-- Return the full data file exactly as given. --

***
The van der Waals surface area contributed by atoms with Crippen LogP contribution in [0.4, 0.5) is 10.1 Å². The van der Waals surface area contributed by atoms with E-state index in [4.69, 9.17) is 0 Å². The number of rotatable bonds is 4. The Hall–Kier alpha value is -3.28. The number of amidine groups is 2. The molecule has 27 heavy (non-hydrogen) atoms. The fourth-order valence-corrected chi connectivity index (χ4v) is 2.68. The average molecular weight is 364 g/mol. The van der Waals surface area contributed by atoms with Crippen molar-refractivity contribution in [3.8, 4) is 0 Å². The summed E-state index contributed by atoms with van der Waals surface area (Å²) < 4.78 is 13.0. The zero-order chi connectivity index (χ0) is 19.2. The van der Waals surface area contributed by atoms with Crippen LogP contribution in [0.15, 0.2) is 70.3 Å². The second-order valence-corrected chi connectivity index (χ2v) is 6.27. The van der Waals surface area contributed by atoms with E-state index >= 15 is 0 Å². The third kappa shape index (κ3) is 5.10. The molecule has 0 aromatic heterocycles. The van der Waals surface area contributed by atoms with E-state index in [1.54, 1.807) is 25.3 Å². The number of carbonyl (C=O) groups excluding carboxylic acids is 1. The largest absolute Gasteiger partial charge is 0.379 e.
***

The van der Waals surface area contributed by atoms with Crippen LogP contribution in [0.4, 0.5) is 10.1 Å². The van der Waals surface area contributed by atoms with E-state index in [4.69, 9.17) is 0 Å². The number of rotatable bonds is 4. The Hall–Kier alpha value is -3.28. The number of amidine groups is 2. The molecule has 27 heavy (non-hydrogen) atoms. The fourth-order valence-corrected chi connectivity index (χ4v) is 2.68. The average molecular weight is 364 g/mol. The van der Waals surface area contributed by atoms with Crippen molar-refractivity contribution in [3.8, 4) is 0 Å². The summed E-state index contributed by atoms with van der Waals surface area (Å²) < 4.78 is 13.0. The zero-order chi connectivity index (χ0) is 19.2. The van der Waals surface area contributed by atoms with Crippen LogP contribution in [0.15, 0.2) is 70.3 Å². The second-order valence-corrected chi connectivity index (χ2v) is 6.27. The van der Waals surface area contributed by atoms with E-state index >= 15 is 0 Å². The third kappa shape index (κ3) is 5.10. The molecule has 0 aromatic heterocycles. The van der Waals surface area contributed by atoms with E-state index in [1.54, 1.807) is 25.3 Å². The number of carbonyl (C=O) groups excluding carboxylic acids is 1. The largest absolute Gasteiger partial charge is 0.379 e.